Paper (2009) In ACM Symposium on Interactive 3D Graphics “Human Video Textures”

March 1st, 2009 Irfan Essa Posted in ACM SIGGRAPH, Atsushi Nakazawa, Computational Photography and Video, James Rehg, Matt Flagg, Modeling and Animation, Papers, Sing Bing Kang No Comments »


Matthew FlaggAtsushi Nakazawa, Qiushuang Zhang, Sing Bing Kang, Young Kee Ryu, Irfan EssaJames M. Rehg (2009), Human Video Textures In Proceedings of the ACM Symposium on Interactive 3D Graphics and Games 2009 (I3D ’09), Boston, MA, February 27-March 1 (Fri-Sun), 2009 [PDF (see Copyright) | Video in DiVx | Website ]


This paper describes a data-driven approach for generating photorealistic animations of human motion. Each animation sequence follows a user-choreographed path and plays continuously by seamlessly transitioning between different segments of the captured data. To produce these animations, we capitalize on the complementary characteristics of motion capture data and video. We customize our capture system to record motion capture data that are synchronized with our video source. Candidate transition points in video clips are identified using a new similarity metric based on 3-D marker trajectories and their 2-D projections into video. Once the transitions have been identified, a video-based motion graph is constructed. We further exploit hybrid motion and video data to ensure that the transitions are seamless when generating animations. Motion capture marker projections serve as control points for segmentation of layers and nonrigid transformation of regions. This allows warping and blending to generate seamless in-between frames for animation. We show a series of choreographed animations of walks and martial arts scenes as validation of our approach.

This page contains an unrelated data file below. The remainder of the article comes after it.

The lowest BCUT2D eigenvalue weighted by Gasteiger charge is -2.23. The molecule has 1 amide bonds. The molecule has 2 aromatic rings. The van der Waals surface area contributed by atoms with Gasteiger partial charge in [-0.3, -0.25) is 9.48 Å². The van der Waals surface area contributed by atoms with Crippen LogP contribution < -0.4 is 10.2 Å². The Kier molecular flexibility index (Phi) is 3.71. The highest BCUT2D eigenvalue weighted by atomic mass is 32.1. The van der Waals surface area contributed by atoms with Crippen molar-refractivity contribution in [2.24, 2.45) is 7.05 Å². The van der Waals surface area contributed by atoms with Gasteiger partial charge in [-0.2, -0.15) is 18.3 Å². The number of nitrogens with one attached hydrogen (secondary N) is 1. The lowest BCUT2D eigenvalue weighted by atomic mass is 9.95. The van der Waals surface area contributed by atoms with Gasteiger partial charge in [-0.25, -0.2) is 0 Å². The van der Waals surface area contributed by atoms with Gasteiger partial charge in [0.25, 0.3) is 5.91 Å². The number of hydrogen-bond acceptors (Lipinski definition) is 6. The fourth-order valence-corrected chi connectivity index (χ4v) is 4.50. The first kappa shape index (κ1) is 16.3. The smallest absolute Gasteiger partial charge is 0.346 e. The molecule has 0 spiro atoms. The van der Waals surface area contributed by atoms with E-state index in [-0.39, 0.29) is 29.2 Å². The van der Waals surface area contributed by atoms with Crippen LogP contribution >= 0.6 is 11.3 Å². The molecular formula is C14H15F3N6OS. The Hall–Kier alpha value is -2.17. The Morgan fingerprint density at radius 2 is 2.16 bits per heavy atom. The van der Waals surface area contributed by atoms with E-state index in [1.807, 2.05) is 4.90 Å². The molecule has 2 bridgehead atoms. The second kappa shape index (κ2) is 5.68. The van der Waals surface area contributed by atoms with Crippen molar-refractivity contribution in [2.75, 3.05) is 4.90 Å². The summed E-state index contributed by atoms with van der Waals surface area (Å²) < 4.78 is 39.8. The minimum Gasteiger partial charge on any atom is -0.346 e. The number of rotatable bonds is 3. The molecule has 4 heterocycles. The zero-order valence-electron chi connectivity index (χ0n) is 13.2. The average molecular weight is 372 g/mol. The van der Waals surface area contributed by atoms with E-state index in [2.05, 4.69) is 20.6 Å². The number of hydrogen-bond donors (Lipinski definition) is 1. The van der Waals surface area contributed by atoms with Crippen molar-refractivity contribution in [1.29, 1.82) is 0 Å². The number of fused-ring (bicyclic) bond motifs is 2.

Example Image from Project

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Paper: ACM SIGGRAPH (2005) “Texture optimization for example-based synthesis”

July 25th, 2005 Irfan Essa Posted in Aaron Bobick, ACM SIGGRAPH, Computational Photography and Video, Nipun Kwatra, Papers, Research, Vivek Kwatra No Comments »

Vivek Kwatra, Irfan Essa, Aaron Bobick, and Nipun Kwatra (2005), “Texture optimization for example-based synthesis” In ACM Transactions on Graphics (TOG) Volume 24 , Issue 3 (July 2005) Proceedings of ACM SIGGRAPH 2005, Pages: 795 – 802, ISSN:0730-0301 (DOI|PDF|Project Site|Video|Talk)


TextureOptimizationWe present a novel technique for texture synthesis using optimization. We define a Markov Random Field (MRF)-based similarity metric for measuring the quality of synthesized texture with respect to a given input sample. This allows us to formulate the synthesis problem as minimization of an energy function, which is optimized using an Expectation Maximization (EM)-like algorithm. In contrast to most example-based techniques that do region-growing, ours is a joint optimization approach that progressively refines the entire texture. Additionally, our approach is ideally suited to allow for controllable synthesis of textures. Specifically, we demonstrate controllability by animating image textures using flow fields. We allow for general two-dimensional flow fields that may dynamically change over time. Applications of this technique include dynamic texturing of fluid animations and texture-based flow visualization.

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Papers: ACM SIGGRAPH (2003) “Graphcut textures”

July 25th, 2003 Irfan Essa Posted in Aaron Bobick, ACM SIGGRAPH, Arno Schödl, Computational Photography and Video, Greg Turk, Papers, Vivek Kwatra No Comments »